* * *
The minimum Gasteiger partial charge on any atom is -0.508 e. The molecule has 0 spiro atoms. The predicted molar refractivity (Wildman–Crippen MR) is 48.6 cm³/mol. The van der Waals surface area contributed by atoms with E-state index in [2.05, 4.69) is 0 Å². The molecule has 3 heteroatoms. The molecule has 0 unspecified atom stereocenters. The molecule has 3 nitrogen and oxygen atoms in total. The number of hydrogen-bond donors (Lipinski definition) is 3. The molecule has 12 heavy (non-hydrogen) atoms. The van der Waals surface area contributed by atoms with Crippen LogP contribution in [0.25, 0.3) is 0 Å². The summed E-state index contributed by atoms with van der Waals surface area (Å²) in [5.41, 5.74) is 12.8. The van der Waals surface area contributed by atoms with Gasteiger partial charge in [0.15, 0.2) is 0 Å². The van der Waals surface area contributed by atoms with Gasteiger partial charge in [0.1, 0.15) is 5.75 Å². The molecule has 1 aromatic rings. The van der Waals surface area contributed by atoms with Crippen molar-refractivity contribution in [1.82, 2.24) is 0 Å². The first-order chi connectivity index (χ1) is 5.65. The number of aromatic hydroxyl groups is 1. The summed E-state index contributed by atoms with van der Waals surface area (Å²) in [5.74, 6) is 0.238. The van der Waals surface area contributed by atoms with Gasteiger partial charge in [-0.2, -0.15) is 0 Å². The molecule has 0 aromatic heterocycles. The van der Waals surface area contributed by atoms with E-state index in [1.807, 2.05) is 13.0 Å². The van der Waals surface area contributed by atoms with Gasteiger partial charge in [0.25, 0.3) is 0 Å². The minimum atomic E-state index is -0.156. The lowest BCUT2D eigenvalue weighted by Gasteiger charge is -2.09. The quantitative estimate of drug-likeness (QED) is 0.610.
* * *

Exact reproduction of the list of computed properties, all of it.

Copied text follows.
The minimum Gasteiger partial charge on any atom is -0.508 e. The molecule has 0 spiro atoms. The predicted molar refractivity (Wildman–Crippen MR) is 48.6 cm³/mol. The van der Waals surface area contributed by atoms with E-state index in [2.05, 4.69) is 0 Å². The molecule has 3 heteroatoms. The molecule has 0 unspecified atom stereocenters. The molecule has 3 nitrogen and oxygen atoms in total. The number of hydrogen-bond donors (Lipinski definition) is 3. The molecule has 12 heavy (non-hydrogen) atoms. The van der Waals surface area contributed by atoms with Crippen LogP contribution in [0.25, 0.3) is 0 Å². The summed E-state index contributed by atoms with van der Waals surface area (Å²) in [5.41, 5.74) is 12.8. The van der Waals surface area contributed by atoms with Gasteiger partial charge in [0.15, 0.2) is 0 Å². The van der Waals surface area contributed by atoms with Gasteiger partial charge in [0.1, 0.15) is 5.75 Å². The molecule has 1 aromatic rings. The van der Waals surface area contributed by atoms with Crippen molar-refractivity contribution in [1.82, 2.24) is 0 Å². The first-order chi connectivity index (χ1) is 5.65. The number of aromatic hydroxyl groups is 1. The summed E-state index contributed by atoms with van der Waals surface area (Å²) in [5.74, 6) is 0.238. The van der Waals surface area contributed by atoms with Gasteiger partial charge in [-0.2, -0.15) is 0 Å². The molecule has 0 aromatic heterocycles. The van der Waals surface area contributed by atoms with E-state index in [1.807, 2.05) is 13.0 Å². The van der Waals surface area contributed by atoms with Gasteiger partial charge in [0.25, 0.3) is 0 Å². The minimum atomic E-state index is -0.156. The lowest BCUT2D eigenvalue weighted by Gasteiger charge is -2.09. The quantitative estimate of drug-likeness (QED) is 0.610.